- Most people only need two bank accounts, financial planner Brannon Lambert told HerMoney: A checking account and a savings account.
- The savings account should be a money-market or high-yield savings account, which earn more interest than a traditional savings account while keeping your money safe and liquid.
- If you’re saving for a down payment or travel, you may consider opening additional savings accounts to help separate those specific goals.
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The older we get, the more complicated our financial situations tend to become.
But regardless of how many credit cards, kids, or houses you have, it’s best not to operate in excess when it comes to banking.
“I’m a fan of keeping things as simple as possible, regardless of the situation,” Brannon Lambert, a CFP at Canvasback Wealth Management, told HerMoney. “Little benefit is gained by making things more complicated to manage,” he said.
Most people just need one checking account and one savings account, he said. The money in the checking account should be used for expected monthly costs – think: your rent or mortgage, groceries, and credit-card payments.
“You don’t want to keep your extra money in the checking account because it makes it too easy to spend,” Lambert said. Even for those living paycheck-to-paycheck, it’s important to set up a no-fee savings account to build up an emergency fund as soon as possible, he said.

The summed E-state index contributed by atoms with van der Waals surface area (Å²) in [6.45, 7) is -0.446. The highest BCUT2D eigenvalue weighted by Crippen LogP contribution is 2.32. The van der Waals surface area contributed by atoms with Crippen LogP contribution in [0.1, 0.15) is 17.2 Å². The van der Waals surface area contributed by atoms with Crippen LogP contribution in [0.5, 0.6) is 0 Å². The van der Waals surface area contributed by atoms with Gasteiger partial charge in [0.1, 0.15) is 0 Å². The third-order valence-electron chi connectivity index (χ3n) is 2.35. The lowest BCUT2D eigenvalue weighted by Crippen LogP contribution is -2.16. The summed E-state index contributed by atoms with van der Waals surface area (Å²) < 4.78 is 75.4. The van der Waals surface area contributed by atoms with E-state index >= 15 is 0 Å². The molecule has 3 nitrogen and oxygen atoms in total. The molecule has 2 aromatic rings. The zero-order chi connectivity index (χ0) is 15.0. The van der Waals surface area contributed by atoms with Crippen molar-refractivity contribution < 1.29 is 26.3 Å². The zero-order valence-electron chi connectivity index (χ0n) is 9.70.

For savings, Lambert recommends a money-market account, which is a type of high-interest account that limits withdrawals to six times per statement cycle, but may come with a debit card or check-writing capabilities.
A high-yield savings account is another good option. These types of accounts will keeping your savings safe and accessible, while also helping it grow. Big online banks offer competitive interest rates around 2% or higher for high-yield savings and money-market accounts, while rates on traditional savings accounts hover around 0.1%.
Beyond the two must-have accounts, Lambert said, “You may utilise a third account if you want to segregate funds for a specific purpose like a down payment on a home or large purchase.” Some financial planners who use this strategy call it “bucketing.”
“By breaking them up into different accounts or buckets, you get to keep better track than if you lump all the money together,” Luis Rosa, a financial planner who founded the financial-planning firm Build a Better Financial Future, previously told Business Insider.
Online banks like Ally make it easy to set up, label, and keep track of multiple accounts. After that, figure out how much you can afford to contribute to each goal and then set up automatic transfers from your paycheck or another, more general savings account, Rosa said.
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